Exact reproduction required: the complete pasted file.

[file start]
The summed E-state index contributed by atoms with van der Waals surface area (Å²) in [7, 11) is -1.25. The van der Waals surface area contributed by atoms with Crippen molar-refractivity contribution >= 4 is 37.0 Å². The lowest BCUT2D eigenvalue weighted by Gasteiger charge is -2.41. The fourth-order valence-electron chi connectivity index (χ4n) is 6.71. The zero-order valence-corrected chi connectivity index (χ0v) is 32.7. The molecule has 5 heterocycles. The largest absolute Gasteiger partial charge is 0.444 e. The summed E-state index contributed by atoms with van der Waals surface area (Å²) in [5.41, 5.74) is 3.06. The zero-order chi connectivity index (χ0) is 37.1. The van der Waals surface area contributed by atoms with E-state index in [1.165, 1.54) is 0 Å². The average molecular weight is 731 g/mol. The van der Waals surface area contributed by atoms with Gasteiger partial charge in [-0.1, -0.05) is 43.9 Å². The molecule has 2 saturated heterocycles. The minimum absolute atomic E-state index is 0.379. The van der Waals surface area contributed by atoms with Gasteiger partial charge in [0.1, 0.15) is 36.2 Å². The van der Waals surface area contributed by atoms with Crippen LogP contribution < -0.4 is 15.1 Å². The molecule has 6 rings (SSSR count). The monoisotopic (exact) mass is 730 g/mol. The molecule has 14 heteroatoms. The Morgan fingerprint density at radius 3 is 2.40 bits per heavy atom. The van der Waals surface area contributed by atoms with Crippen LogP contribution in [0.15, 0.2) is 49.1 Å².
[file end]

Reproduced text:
The summed E-state index contributed by atoms with van der Waals surface area (Å²) in [7, 11) is -1.25. The van der Waals surface area contributed by atoms with Crippen molar-refractivity contribution >= 4 is 37.0 Å². The lowest BCUT2D eigenvalue weighted by Gasteiger charge is -2.41. The fourth-order valence-electron chi connectivity index (χ4n) is 6.71. The zero-order valence-corrected chi connectivity index (χ0v) is 32.7. The molecule has 5 heterocycles. The largest absolute Gasteiger partial charge is 0.444 e. The summed E-state index contributed by atoms with van der Waals surface area (Å²) in [5.41, 5.74) is 3.06. The zero-order chi connectivity index (χ0) is 37.1. The van der Waals surface area contributed by atoms with E-state index in [1.165, 1.54) is 0 Å². The average molecular weight is 731 g/mol. The van der Waals surface area contributed by atoms with Gasteiger partial charge in [-0.1, -0.05) is 43.9 Å². The molecule has 2 saturated heterocycles. The minimum absolute atomic E-state index is 0.379. The van der Waals surface area contributed by atoms with Gasteiger partial charge in [0.1, 0.15) is 36.2 Å². The van der Waals surface area contributed by atoms with Crippen LogP contribution < -0.4 is 15.1 Å². The molecule has 6 rings (SSSR count). The monoisotopic (exact) mass is 730 g/mol. The molecule has 14 heteroatoms. The Morgan fingerprint density at radius 3 is 2.40 bits per heavy atom. The van der Waals surface area contributed by atoms with Crippen LogP contribution in [0.15, 0.2) is 49.1 Å².